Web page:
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African Horse Sickness threatens Britain’s horses

Britain’s £3.4 billion equine industry is being put at risk by climate change. African Horse Sickness (AHS), a deadly virus carried by midges, is spreading due to warmer, windier weather. It poses a threat to horses and ponies in northern Europe, warns the Horse Trust.

At an awareness launch today, the Trust’s chief executive and resident vet Paul Jepson called on the government to develop contingency plans and support research into the prevention and control of African Horse Sickness in the UK.

“This is not a scare, this is a reality that we must stand up to,” he said.

African Horse Sickness is a viral infection which proves fatal in 90% of cases. Symptoms include fever, sweating, lack of energy and excessive salivation. The incubation period is usually 7-14 days but an infected horse can go from appearing healthy to dead within four hours.

In the 1950s an epidemic of AHS in India led to the death of around 800,000 equines and there have been outbreaks in Spain in the mid 1960s, 1988-90 and 1989.

Professor Philip Mellor, from the Institute of Animal Health explained: “The warmer it gets the easier it is for midges to transfer the virus. And although their flight range is very short, they can be transported on the wind for up to 100km.”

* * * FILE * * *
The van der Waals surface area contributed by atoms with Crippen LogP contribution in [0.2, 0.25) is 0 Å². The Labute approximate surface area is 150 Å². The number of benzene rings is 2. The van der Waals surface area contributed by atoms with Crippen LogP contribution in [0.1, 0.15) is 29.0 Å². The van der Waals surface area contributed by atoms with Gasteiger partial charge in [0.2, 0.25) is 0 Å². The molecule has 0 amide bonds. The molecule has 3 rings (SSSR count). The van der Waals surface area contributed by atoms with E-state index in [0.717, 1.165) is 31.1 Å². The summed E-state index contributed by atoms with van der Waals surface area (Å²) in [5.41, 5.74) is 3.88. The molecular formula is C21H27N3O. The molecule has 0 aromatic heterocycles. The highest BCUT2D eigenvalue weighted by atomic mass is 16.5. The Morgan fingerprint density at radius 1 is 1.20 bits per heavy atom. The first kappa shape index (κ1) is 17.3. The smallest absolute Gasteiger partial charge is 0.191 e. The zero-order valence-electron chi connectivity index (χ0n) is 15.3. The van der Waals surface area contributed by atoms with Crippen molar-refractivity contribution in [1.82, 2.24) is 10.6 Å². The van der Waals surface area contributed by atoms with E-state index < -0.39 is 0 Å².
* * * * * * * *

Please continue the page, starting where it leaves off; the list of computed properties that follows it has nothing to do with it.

Vigorous slaughter policies and vaccines would be the only way to control AHS in the UK. A protected zone of at least 100km would be necessary around the infected area together with a surveillance zone of a further 50km. Both would need to be put in place for at least 12 months due to the windborne nature of the virus. The Trust says movement restrictions to and from the UK would have to remain in place for two years.

The British Equestrian Veterinary Association (BEVA), the Institute of Animal Health Pirbright Laboratory and Cambridge University are working together to research the disease and assess the likely impact of an AHS outbreak on the UK equine industry. The Horse Trust is advising horse owners not to panic but is calling on the government to devise contingency plans and support the ongoing research.

“We have no modern control available for this disease,” said Dr James Wood, director of the Cambridge Infectious Disease Consortium (CIDC). “We need to kick start an awareness campaign and get people thinking.”

Paul Jepson said: “This is a serious and potentially devastating problem. We have got to get abreast of the situation.”

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